Though I’m a little late to the party (sorry, that was a groaner), I wanted to weigh in on an unlikely controversy that has many members of the epilepsy community angry. I’m angry, too.
In August, Netflix released the film The After Party. I haven’t watched it—I’ll admit that I’m a little curious, but I know that it’d probably rile me up even more than I already am, plus I don’t feel like contributing to a rise in its ratings. Instead of providing a personal review, I will thus simply quote the movie’s overview on Netflix, which summarizes the plot like so: “An aspiring rapper and his best friend/manager have one night to bounce back from embarrassment and make their dreams of hip-hop stardom come true.”
Not mentioned here is that the source of this “embarrassment” is a seizure that he suffers during a show. Reaction to this medical event is not charitable. Indeed, a video of the seizure is posted on the internet, goes viral, and results in a dance phenomenon and hashtag. Even worse(?), the protagonist is given the unimaginative (and mocking) nickname “Seizure Boy.”
Several epilepsy organizations have spoken out against the film’s portrayal of seizures. I thought that Deirdre Floyd, president of the Canadian Epilepsy Alliance, effectively explained how The After Party negatively impacts the epilepsy community. However, a quick Google will lead you to other compelling arguments from other big groups, all of which make excellent points that I’ll try not to repeat here, at least not too, uh, repetitively.
But I wouldn’t be writing this if I didn’t have a strong opinion to communicate. What else is new.
Upon reflection, I realize that what bothers me most about The After Party is connected to the fact that it’s very rare to see characters with epilepsy in a TV show or in a movie; the only example I can easily come up with is whomever Natalie Portman played in Garden State, and I’m always on the lookout for “seizure stuff” (if anyone’s going to notice a minor character with a seizure disorder, it’s me). This dearth of representation makes it that much more important that on the rare occasions epilepsy slips through the cracks and onto the screen, seizures, and the person with the seizure disorder, are depicted realistically.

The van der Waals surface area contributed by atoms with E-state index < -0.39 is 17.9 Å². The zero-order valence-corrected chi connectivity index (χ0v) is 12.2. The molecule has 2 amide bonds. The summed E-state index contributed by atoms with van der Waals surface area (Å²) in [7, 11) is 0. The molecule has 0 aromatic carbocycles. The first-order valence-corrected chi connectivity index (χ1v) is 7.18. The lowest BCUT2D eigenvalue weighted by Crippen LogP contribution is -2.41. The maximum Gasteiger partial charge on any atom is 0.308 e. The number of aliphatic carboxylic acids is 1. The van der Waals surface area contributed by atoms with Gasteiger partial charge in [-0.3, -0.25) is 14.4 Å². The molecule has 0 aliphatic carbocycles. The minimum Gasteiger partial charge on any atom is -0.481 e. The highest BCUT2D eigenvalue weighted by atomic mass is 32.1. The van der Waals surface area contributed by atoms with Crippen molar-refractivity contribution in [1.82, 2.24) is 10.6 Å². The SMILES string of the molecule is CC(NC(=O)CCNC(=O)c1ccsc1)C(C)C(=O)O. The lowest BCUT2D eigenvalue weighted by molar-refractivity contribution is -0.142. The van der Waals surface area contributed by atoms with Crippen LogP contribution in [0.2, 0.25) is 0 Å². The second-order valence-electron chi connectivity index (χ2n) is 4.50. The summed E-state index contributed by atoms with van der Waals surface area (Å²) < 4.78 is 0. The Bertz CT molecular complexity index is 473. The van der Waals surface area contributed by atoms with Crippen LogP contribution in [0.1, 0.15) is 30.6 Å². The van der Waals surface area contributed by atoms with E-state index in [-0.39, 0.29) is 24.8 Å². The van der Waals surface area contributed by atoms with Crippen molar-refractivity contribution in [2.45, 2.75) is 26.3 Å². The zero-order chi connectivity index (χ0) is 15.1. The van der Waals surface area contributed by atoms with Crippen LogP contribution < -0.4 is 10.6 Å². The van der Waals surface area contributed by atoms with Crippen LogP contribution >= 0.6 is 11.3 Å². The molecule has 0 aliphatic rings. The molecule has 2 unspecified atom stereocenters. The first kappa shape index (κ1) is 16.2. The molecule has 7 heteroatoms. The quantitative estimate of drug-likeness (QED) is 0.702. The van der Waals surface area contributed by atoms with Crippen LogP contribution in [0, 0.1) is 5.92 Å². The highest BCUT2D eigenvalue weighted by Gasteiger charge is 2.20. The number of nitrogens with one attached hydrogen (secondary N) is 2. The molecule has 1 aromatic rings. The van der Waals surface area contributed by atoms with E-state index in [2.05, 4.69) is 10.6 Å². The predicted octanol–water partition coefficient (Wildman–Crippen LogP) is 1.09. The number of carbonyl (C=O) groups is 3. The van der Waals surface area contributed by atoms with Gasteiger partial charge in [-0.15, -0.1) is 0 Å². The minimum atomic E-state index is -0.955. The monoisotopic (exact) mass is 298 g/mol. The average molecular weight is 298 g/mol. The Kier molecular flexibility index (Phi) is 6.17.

Keep in mind that accurate depiction doesn’t mean idealized depiction: pretending that epilepsy is a walk in the park would arguably do more harm than good. But much worse, certainly, is portraying a seizure incorrectly, incompletely, or badly and then implying—whether intentionally or not—that name-calling and engaging in internet (and face-to-face) harassment are appropriate, normal ways to respond to a neurological episode. So what’s a writer/director/producer to do? I would humbly suggest that it’s possible to find a happy medium based not on idealized behaviour or mockery but on realism and compassion.
The issue, of course, is that it’s easier to aim for cheap laughs that momentarily benefit one group but come at a hefty emotional price for another.
The continuing stigma surrounding seizures encourages many who live with them to keep them a secret, to avoid getting support from which they could derive true benefit, and/or to miss opportunities to raise awareness because they’re worried about being teased, mocked, or otherwise made to feel like a lesser human simply because their brain isn’t 100% typical. It’s discouraging that Netflix decided that it was a good idea to make a film in which the greatest fear of many people with epilepsy—being publicly humiliated for something that’s fully outside of their control—not only occurs, and on a larger-than-life scale, no less, but is also meant as a source of entertainment. It now has a chance to undo some of the harm it’s caused the epilepsy community; I hope that it recognizes the importance of doing so and takes action.
C’mon Netflix: I really want to (be) chill with you again.